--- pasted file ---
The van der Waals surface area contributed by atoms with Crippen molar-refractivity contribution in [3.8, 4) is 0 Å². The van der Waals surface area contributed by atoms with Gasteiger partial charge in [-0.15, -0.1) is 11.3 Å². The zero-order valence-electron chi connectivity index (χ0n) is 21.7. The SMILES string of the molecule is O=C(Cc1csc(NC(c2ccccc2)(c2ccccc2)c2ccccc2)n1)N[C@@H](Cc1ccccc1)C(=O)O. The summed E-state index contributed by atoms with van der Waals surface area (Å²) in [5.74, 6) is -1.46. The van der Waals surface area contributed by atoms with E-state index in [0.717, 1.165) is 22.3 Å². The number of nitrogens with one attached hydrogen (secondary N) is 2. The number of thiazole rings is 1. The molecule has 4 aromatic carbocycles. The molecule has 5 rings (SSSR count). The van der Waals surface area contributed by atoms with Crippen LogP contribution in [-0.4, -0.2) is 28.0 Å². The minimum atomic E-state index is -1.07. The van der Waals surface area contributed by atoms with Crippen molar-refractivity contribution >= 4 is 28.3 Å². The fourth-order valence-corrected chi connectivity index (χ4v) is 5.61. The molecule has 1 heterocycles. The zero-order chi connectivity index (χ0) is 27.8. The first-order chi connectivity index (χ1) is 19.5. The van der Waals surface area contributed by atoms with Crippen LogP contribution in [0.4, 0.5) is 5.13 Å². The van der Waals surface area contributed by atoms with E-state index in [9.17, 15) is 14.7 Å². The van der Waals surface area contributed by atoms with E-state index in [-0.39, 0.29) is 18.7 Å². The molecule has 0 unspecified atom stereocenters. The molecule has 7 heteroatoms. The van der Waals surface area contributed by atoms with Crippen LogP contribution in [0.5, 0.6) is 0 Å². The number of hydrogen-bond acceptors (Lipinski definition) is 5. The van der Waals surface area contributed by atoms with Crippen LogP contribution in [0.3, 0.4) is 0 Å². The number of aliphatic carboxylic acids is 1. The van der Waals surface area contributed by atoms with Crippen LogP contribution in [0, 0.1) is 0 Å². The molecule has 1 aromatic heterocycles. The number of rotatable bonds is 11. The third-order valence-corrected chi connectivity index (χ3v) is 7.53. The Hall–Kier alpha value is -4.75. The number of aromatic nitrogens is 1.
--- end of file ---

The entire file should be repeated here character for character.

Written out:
The van der Waals surface area contributed by atoms with Crippen molar-refractivity contribution in [3.8, 4) is 0 Å². The van der Waals surface area contributed by atoms with Gasteiger partial charge in [-0.15, -0.1) is 11.3 Å². The zero-order valence-electron chi connectivity index (χ0n) is 21.7. The SMILES string of the molecule is O=C(Cc1csc(NC(c2ccccc2)(c2ccccc2)c2ccccc2)n1)N[C@@H](Cc1ccccc1)C(=O)O. The summed E-state index contributed by atoms with van der Waals surface area (Å²) in [5.74, 6) is -1.46. The van der Waals surface area contributed by atoms with E-state index in [0.717, 1.165) is 22.3 Å². The number of nitrogens with one attached hydrogen (secondary N) is 2. The number of thiazole rings is 1. The molecule has 4 aromatic carbocycles. The molecule has 5 rings (SSSR count). The van der Waals surface area contributed by atoms with Crippen LogP contribution in [-0.4, -0.2) is 28.0 Å². The minimum atomic E-state index is -1.07. The van der Waals surface area contributed by atoms with Crippen molar-refractivity contribution >= 4 is 28.3 Å². The fourth-order valence-corrected chi connectivity index (χ4v) is 5.61. The molecule has 1 heterocycles. The zero-order chi connectivity index (χ0) is 27.8. The first-order chi connectivity index (χ1) is 19.5. The van der Waals surface area contributed by atoms with Crippen LogP contribution in [0.4, 0.5) is 5.13 Å². The van der Waals surface area contributed by atoms with E-state index in [9.17, 15) is 14.7 Å². The van der Waals surface area contributed by atoms with E-state index in [-0.39, 0.29) is 18.7 Å². The molecule has 0 unspecified atom stereocenters. The molecule has 7 heteroatoms. The van der Waals surface area contributed by atoms with Crippen LogP contribution in [0.5, 0.6) is 0 Å². The number of hydrogen-bond acceptors (Lipinski definition) is 5. The van der Waals surface area contributed by atoms with Crippen LogP contribution in [0.3, 0.4) is 0 Å². The number of aliphatic carboxylic acids is 1. The van der Waals surface area contributed by atoms with Crippen LogP contribution in [0, 0.1) is 0 Å². The molecule has 1 aromatic heterocycles. The number of rotatable bonds is 11. The third-order valence-corrected chi connectivity index (χ3v) is 7.53. The Hall–Kier alpha value is -4.75. The number of aromatic nitrogens is 1.